The receiver, barrel and stock of the 940 Pro Turkey have all been coated in Mossy Oak Greenleaf, which has become the preferred pattern for spring turkey hunters. Speaking of the stock, the 940’s synthetic version is easily user adjustable to achieve the perfect length-of-pull from 13 to 14 ¼ inches. Drop and cast is also adjustable. Other notable, hunter-friendly features include oversized controls (charging handle and bolt-release button), a beveled loading port and a new shell catch and carrier that eliminates any chance of painfully pinching a finger when pushing rounds into the magazine.
Optics are all the rage in turkey hunting, so of course Mossberg made sight mounting simple. The receiver is drilled and tapped to add a rail and scope, but most notably, it also features a top cut to accept direct mounting of a microdot sight. This allows for a lower-profile mounting setup, better aligning the eye with the optic. I added a Holosun, but the 940 accepts any red dot with a Shield RMSc footprint. The shotgun also comes fitted with a HiViz Compsight up front for those hunters who still like to aim a shotgun the old-school, open-sighted way.
Mossberg 940 Pro in Mexico
This was my second hunt in the Yucatan for an ocellated turkey that would complete my World Slam. Unfortunately, no turkeys were harmed on the first adventure, so there was a lot riding on this return trip. If a garish ocellated tom did show itself, I was confident the Mossberg 940 Pro would do its job, but still wanted to confirm zero before going afield.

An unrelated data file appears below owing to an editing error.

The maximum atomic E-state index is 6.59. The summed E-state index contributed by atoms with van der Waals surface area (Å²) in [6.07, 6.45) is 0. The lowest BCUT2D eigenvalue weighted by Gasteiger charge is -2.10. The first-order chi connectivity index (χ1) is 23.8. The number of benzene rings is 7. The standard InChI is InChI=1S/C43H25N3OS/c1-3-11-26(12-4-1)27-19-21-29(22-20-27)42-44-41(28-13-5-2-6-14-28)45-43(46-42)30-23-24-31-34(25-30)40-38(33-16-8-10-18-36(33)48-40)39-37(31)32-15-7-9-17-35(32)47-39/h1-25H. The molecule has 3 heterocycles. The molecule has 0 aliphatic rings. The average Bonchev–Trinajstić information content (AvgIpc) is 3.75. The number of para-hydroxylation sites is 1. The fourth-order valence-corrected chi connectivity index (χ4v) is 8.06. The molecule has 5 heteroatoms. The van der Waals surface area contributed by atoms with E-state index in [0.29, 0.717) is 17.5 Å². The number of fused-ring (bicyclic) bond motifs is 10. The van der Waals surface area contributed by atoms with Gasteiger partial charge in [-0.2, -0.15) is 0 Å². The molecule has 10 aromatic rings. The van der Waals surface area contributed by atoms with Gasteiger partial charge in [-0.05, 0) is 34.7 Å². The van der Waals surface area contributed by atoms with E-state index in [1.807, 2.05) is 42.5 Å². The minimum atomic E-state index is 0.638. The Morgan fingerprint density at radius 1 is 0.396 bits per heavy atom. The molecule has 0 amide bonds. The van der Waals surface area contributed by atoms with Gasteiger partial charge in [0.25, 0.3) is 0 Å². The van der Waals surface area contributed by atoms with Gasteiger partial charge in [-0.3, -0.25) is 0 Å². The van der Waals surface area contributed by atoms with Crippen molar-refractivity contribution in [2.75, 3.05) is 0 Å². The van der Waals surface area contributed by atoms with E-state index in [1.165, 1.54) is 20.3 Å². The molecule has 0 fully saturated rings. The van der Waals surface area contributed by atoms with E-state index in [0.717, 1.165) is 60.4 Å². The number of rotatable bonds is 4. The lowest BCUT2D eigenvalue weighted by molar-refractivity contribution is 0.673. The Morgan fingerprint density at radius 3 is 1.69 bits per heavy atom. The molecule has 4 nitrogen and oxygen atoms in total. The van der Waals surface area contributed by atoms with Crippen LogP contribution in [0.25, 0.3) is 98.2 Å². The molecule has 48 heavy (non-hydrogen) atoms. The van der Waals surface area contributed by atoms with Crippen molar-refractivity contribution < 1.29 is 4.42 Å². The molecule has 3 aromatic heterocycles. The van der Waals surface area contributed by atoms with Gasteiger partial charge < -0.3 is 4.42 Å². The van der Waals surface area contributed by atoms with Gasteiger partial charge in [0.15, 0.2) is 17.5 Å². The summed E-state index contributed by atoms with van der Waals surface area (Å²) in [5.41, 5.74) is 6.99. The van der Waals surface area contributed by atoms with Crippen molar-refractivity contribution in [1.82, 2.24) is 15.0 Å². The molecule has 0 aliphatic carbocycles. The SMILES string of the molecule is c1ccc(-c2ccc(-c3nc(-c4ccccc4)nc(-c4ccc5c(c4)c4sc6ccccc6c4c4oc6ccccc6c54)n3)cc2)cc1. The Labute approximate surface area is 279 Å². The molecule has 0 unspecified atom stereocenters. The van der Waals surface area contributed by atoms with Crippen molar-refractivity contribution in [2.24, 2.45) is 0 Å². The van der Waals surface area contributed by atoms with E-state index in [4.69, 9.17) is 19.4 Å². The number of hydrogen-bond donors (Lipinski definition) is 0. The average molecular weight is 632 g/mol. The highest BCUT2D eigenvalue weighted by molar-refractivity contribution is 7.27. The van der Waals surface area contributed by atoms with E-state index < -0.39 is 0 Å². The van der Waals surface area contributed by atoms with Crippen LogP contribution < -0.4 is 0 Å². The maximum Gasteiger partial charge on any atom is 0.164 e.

After placing a target at 30 yards, I centered the red dot of the Holosun on the turkey’s wattle and squeezed the Mossberg’s crisp trigger. The shot printed a little high and right for my taste, so I adjusted the site with just a few quick clicks and the second obliterated the target. For this hunt, I opted to shoot Federal Heavyweight TSS in No. 9 shot, knowing it would go the distance if necessary. Tungsten shot has quickly become a favorite for turkeys, and Federal is making some of the best.
The jungle was quiet the next morning, and so were we, as I was joined by my guide Pedro Antonio. This early in the season ocellated turkeys are still in their winter flocks, much the same as the wild turkey here in the U.S. Trying to lure them with an electronic song would likely have the opposite effect—warning toms not yet ready to start the premating pecking order to stay away. So, Pedro and I sat in silence, waiting and hoping the bird we saw the previous evening would return.